Media Coverage As Sparklines

By | March 18, 2005

Here’s another effort to use sparklines to try to illustrate some of the trends I wrote about in today’s Asian Wall Street Journal/ column (subscription only; apologies). I’ve used another excellent tool called SparkMaker, a Word plugin by Bissantz to try to show how the mainstream print media has covered some technology issues since the early 1980s (these charts cover 1984–2004 because the numbers prior to then are too small to be useful.) I’d be grateful for any thoughts you may have, on either the sparklines or what the data may say to you. Of course, it might say nothing at all….

Here’s the first one: media mentions of certain terms in order of the year the term was most often used (they’re done as screenshots, apologies for the low quality):

Spark year

‘Information superhighway’ as a term reached a peak in its first big year of usage, and then fell off rapidly. Electronic mail wasn’t ever as popular and is still in use (who still says that rather than e-mail?) Cyberspace had its heyday in 2000, as did MP3, surprisingly. Notice how SMS never really got that much coverage, I guess perhaps because Factiva is so slanted towards North America. Spam is a big topic, as is VoIP. The bars are too small to show it but Blogging has been covered since the early 1990s, albeit in small numbers. Wi-Fi and RFID, too, are now major topics. Bluetooth has never quite captured the same attention.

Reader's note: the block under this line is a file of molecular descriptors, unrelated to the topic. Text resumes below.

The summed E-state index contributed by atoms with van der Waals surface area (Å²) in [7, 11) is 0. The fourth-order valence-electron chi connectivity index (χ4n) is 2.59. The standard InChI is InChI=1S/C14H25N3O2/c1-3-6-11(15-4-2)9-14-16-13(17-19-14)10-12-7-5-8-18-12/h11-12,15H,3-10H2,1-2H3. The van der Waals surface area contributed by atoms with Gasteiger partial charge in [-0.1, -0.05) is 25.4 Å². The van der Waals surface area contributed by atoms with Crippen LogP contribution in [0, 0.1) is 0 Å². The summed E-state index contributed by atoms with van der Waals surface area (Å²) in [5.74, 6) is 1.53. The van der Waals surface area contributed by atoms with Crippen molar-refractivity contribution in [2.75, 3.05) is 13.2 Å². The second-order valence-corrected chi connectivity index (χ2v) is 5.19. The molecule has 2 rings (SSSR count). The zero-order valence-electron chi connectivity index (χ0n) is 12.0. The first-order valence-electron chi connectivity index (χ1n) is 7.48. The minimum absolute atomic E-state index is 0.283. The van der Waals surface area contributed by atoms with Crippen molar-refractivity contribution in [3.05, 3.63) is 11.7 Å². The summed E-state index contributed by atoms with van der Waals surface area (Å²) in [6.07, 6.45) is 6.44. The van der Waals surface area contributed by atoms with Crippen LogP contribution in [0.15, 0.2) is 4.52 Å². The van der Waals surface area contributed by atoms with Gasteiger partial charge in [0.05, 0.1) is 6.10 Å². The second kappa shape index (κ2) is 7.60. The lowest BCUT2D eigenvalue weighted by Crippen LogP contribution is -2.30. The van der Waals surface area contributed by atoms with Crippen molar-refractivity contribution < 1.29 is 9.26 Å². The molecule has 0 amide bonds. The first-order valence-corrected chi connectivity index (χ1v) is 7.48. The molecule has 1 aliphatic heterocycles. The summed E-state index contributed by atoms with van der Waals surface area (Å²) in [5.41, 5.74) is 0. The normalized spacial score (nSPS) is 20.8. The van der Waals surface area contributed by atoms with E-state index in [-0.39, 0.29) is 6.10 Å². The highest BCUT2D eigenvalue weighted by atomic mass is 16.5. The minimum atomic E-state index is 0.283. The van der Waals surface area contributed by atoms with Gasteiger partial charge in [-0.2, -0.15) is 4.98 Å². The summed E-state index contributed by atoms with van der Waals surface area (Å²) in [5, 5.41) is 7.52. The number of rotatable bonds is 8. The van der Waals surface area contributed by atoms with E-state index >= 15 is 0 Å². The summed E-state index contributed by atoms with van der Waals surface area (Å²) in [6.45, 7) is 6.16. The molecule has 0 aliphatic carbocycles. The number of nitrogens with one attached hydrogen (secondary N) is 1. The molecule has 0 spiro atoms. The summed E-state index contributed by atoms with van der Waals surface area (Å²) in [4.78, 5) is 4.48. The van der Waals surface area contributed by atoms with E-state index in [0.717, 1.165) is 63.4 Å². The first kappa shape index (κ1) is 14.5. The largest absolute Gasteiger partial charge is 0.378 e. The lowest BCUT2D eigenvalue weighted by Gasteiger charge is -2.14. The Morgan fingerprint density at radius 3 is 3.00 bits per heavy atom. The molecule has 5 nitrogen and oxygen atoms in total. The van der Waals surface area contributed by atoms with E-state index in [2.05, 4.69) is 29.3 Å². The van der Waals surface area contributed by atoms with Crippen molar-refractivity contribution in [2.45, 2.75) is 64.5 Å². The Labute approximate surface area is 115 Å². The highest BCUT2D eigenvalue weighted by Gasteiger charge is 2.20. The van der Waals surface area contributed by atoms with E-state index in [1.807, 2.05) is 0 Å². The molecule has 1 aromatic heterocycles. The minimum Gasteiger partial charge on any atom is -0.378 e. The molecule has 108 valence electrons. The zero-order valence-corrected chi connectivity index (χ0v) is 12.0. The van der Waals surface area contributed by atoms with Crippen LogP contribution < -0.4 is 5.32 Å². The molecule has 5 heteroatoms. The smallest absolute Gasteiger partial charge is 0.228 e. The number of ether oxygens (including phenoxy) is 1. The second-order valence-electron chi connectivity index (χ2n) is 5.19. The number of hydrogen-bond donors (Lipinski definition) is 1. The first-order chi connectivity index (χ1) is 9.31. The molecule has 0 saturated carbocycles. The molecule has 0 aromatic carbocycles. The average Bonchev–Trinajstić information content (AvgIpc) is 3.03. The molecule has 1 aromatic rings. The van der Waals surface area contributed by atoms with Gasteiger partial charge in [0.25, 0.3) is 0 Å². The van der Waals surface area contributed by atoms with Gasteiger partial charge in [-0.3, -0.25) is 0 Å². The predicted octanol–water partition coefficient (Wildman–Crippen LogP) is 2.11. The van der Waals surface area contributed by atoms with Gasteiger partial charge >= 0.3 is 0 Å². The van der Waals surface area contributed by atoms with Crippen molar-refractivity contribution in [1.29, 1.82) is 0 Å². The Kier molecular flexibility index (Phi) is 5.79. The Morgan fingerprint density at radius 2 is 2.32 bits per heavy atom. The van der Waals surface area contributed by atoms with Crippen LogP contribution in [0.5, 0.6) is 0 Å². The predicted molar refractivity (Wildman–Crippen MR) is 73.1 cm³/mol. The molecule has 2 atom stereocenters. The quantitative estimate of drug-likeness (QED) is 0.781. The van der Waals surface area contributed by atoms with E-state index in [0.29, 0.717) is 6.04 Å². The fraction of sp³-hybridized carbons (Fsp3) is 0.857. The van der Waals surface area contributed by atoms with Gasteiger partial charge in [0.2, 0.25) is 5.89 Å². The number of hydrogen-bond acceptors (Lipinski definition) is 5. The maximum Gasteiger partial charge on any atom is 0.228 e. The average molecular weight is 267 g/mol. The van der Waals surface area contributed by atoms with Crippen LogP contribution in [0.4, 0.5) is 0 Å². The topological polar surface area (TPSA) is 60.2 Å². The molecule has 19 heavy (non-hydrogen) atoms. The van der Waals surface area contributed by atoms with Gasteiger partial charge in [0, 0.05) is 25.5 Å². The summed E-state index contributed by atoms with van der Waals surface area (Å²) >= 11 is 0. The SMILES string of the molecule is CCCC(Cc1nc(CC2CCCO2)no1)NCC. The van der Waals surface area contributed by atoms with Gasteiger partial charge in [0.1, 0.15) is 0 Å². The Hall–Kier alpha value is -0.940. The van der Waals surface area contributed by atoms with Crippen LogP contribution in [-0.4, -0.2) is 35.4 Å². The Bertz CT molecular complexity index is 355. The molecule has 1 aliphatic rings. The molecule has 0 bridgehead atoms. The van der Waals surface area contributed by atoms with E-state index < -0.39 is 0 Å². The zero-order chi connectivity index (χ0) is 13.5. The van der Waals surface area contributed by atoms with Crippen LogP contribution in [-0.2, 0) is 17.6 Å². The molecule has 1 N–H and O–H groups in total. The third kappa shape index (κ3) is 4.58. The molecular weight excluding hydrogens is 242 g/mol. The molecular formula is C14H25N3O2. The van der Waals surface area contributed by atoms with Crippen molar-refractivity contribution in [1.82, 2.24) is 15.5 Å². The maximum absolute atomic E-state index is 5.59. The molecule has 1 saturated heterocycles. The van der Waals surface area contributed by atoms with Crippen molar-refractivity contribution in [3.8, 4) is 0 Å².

Here’s another way of looking at the same data, sorted by the largest total coverage in a single year:

Spark popular

Allowing for distortions caused by the growth of media outlets, VoIP has in one year outdone all others. Wi-Fi too, seems to be catching attention.

2 thoughts on “Media Coverage As Sparklines

  1. jenny

    you look rather hot in your picture. any interest in meeting me?

  2. twamley

    I find it confusing to have the various dates at the end of the line. I’m assuming that all the graphs cover the same period but the date implies that the end of the line represents that date.

    A suggestion would be to use color to highlight the bar that the peak year represents as well as the year number and the peak value.


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